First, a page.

After many paintings with Watercolour Set B from set above including the one below with the girl in front of the palm trees, I decided I needed to properly learn watercolour. So I went and bought an artbook from Jo-Ann's. Took me a while to pick and finally picked out that, on flip through, looked the most informative and was actually trying to teach me watercolour (Beginning Watercolour by Maury Aaseng, if you're interested), some masking fluid, and went back home. After a bit more research and the wonder of finding Parka Blogs, which gave me detailed information on watercolor sets for beginners, watercolour sketchbooks, and also had video reviews for multiple watercolour and other media (I'd also recognized him from fountain pen videos I'd watched before). I work with pen and ink and do watercolour over the inked drawing, as does he, plus the way he writes and the way he films his YouTube videos works perfectly for me, and I've learned a lot.
When it came to paper, I have a 9x12 inch Strathmore Visual Art Journal with 300 gsm watercolour paper I bought back in college and only had two paintings in, but I needed something a little smaller. Someone from a journalling group I belong to on Facebook was super kind and, when I asked for their personal recommendations on budget-friendly watercolour sketchbooks, one of them offered to send me two. She actually sent me three! Two watercolour, one mixed media that is okay for a single watercolour wash but excellent for watercolour pencil.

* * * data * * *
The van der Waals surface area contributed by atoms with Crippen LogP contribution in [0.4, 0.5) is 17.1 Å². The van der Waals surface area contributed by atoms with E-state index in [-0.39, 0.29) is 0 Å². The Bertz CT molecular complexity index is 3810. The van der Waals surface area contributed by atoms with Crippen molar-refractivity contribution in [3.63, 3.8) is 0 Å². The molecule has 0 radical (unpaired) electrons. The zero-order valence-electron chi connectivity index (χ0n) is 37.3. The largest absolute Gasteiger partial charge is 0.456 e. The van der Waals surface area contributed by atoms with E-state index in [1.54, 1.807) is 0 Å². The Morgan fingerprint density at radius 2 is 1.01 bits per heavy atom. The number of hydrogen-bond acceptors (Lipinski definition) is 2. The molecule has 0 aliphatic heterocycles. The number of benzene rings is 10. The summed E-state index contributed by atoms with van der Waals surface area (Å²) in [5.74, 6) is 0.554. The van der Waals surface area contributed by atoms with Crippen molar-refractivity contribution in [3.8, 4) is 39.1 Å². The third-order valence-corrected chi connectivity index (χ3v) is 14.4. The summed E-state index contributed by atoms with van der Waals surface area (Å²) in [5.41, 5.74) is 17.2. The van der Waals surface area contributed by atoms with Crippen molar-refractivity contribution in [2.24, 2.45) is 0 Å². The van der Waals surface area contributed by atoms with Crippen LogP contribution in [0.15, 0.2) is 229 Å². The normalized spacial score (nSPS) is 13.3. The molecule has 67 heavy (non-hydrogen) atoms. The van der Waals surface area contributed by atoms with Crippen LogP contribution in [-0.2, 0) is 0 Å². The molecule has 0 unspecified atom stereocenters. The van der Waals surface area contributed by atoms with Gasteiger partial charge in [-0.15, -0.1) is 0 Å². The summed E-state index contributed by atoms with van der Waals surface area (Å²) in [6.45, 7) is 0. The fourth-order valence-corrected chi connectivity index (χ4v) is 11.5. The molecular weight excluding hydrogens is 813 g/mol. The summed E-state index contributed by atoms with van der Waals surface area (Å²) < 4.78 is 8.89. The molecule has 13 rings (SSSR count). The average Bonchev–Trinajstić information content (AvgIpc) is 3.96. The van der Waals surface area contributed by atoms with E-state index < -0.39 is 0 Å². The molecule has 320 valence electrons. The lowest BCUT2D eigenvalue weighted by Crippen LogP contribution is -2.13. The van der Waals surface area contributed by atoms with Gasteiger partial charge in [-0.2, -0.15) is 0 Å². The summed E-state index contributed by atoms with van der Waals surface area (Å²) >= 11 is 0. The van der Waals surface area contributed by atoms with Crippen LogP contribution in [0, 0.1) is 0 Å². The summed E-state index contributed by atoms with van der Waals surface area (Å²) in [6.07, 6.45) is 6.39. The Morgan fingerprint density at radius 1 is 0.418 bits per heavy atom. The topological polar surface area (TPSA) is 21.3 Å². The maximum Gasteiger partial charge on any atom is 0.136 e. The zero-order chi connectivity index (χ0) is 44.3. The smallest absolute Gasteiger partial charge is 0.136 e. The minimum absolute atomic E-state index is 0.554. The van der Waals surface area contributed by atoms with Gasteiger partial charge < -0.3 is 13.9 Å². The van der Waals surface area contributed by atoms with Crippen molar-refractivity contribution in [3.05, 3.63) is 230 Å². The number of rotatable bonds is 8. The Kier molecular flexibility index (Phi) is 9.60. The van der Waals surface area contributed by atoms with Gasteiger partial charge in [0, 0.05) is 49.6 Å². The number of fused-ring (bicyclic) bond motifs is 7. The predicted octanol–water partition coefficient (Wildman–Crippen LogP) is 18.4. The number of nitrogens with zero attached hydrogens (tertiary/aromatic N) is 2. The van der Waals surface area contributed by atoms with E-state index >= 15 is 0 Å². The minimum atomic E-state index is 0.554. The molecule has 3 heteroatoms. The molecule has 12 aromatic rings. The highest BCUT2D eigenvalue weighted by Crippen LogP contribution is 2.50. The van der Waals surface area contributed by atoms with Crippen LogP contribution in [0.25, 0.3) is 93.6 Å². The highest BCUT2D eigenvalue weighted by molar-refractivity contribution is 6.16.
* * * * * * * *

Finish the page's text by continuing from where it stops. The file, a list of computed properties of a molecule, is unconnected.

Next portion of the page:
Right: Watercolour set B in a Stilman & Birn beta series sketchbook. I've learned much. I'm not good, but I've learned. The awkward light portions on the face, neck, and part of the shirt were scrubbed out after I learned about scrubbing out pigment, a couple weeks after I had actually painted this.
Now I saw that, if I was going to keep at this watercolour thing, I needed better watercolours. I kept doing my research on watercolour brands, and eventually bought a Sennelier La Petite Aquarrelle tube set. It's the student version of Sennelier, figuring that I did know I liked watercolour, but wasn't committed or had enough free time to warrant a full quality set in any brand. They came in just in time for me to pour the tubes into an empty tin and half-pans right before I went to New Orleans for a business trip. So, the first use for them was in my hotel room during a conference break. I immediately saw the different between them and any of the under $6 watercolours I had ever used in my life.
Left: The first painting I did with the new watercolours, between conference breaks in my New Orleans hotel room, in a Pentallic Aqua Journal I got from that awesome and very kind person!
Right: Similar intensity of pigment use in the same Stilman & Birn beta series sketchbook, from the same person, with the girl in front of the palm tree, with the Sennelier La Petite Aquarelle watercolours. Excusing my lack of skill, the difference is amazing to my eyes.
So that's all for now. I haven't uploaded the last two images yet, but I will soon. And I'll endeavour to post more often here, especially since I'm still knitting and crochet designing!